Science on the Space Station
After performing three spacewalks in under a month, you could be forgiven for thinking astronauts on board the International Space Station might be taking it easy.
In reality, time is precious and science never sleeps. Join us as we delve into a few highlights from the orbital outpost over the past two weeks.
Making space for business
The main focus of all the extravehicular activity was upgrades to the Space Station’s power system. However, during their spacewalk on 8 April, astronauts Anne McClain and David Saint-Jacques also began installing the first components of a new commercial platform, Bartolomeo.
Named after the younger brother of Christopher Columbus, the Bartolomeo platform will be attached to the exterior of the European Columbus module and operated by Airbus Defence and Space. This will enable a wide range of experiments to be hosted in low-Earth orbit outside of the Station itself and offer the International Space Station’s only unobstructed view of Earth and space.
Anne and David were tasked with installing two trunnion slip-off prevention systems (TSOP) that will help hold this platform and its payloads in place. While the secondary TSOP is now safely in place, it will take another spacewalk to install the primary TSOP before the platform arrives on commercial resupply vehicle SpaceX CRS-20 in early 2020.
Continuing the theme of enhanced access to space, it has also been a busy time for ESA’s first commercial facility for research on the International Space Station: Ice Cubes. This facility allows experiments to run for over four months in space in small modular containers around the size of a microwave oven. Recently, two new cubes were installed, one has been de-installed to return to Earth on SpaceX CRS-18 and the Pulse and Rush experiments of Ice Cube number three have been active.
Pulse is an artistic payload designed to inspire people on the ground. Using a simple heart rate monitor, it sends a participant’s pulse into space where it is received by a kaleidoscope camera that moves in response and returns video to its users.
Rush aims to test the capability of an off-the-shelf computer to recover from the impacts of space radiation.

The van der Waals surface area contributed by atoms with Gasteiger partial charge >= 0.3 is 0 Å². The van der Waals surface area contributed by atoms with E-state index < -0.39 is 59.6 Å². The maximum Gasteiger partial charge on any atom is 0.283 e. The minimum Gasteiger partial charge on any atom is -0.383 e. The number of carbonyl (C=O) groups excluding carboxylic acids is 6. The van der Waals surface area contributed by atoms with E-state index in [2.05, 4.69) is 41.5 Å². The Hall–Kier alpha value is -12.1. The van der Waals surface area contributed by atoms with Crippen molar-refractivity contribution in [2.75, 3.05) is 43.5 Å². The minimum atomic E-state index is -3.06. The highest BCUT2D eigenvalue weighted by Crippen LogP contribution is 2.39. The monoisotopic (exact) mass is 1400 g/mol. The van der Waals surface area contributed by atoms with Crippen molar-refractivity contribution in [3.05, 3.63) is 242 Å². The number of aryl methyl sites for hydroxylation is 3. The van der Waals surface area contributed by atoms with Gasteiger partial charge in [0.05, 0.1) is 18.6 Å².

Eyes on the skies
Positioned outside the Columbus module, Atmosphere-Space Interactions Monitor (ASIM) was launched in April 2018. This monitor provides greater insight into how lightning is created, as well as how thunderstorms affect the atmosphere and climate of Earth.
The facility has already recorded terrestrial gamma-flashes that emit 1000 times more radiation than when a dentist x-rays your teeth, and recent work by Danish company Terma is expected to enhance results.
Over the past six months Terma has been working to upgrade software that controls ASIM’s two main instruments: the Modular Multi-spectral Imaging Array and Modular X and gamma-ray Sensor. Now that these upgrades are complete, researchers will be able to take better measurements, as enhanced sensitivity allows the capture of even more gamma radiation and gigantic lightning above the clouds.
Keeping crewed spacecraft and habitats free from harmful bacteria and fungi will be crucial in ensuring human health and protecting equipment from degradation during future missions. It is an area ESA is eager to explore and, since ESA astronaut Thomas Pesquet’s Proxima mission in 2017, the Matiss experiments have been testing the potential of anti-microbial surfaces to inhibit or reduce the growth of microorganisms on the International Space Station.
Matiss 2 is a continuation of earlier testing by France’s space agency CNES. Sample holders testing hydrophobic surfaces have been exposed in the Columbus module since August 2018 and, though these experiments require little crew involvement, they could be hugely beneficial as we take our next steps into space.
In addition to keeping germs at bay, we must consider the air we breathe. The European-led Airway Monitoring experiment has been doing just that by studying dust particles present in the International Space Station atmosphere and their impact on astronaut health. On 9 April, Anne McClain and Nick Hague began gathering hardware for an Airway Monitoring session in the US airlock.
Airway Monitoring is the first experiment to use the US Airlock as a hypobaric facility for science. As such, it provides unique opportunities to study gravity, ambient pressure interactions, and their effect on the human body to aid the diagnosis and treatment of inflammatory lung diseases like asthma on the ground.
With constant activity on the International Space Station, there is always more to share. That includes the arrival of two resupply vehicles. This week’s Cygnus launch to the International Space Station includes European parts for the Columbus air filters, parts for the advanced closed-loop system, items for ESA astronaut Luca Parmitano’s mission later this year and two more ICE Cubes – one to test cyber security in space and another to test a spectrometer ahead of an ESA exobiology experiment that will be bolted outside the Space Station in the future. Stay tuned and watch this space.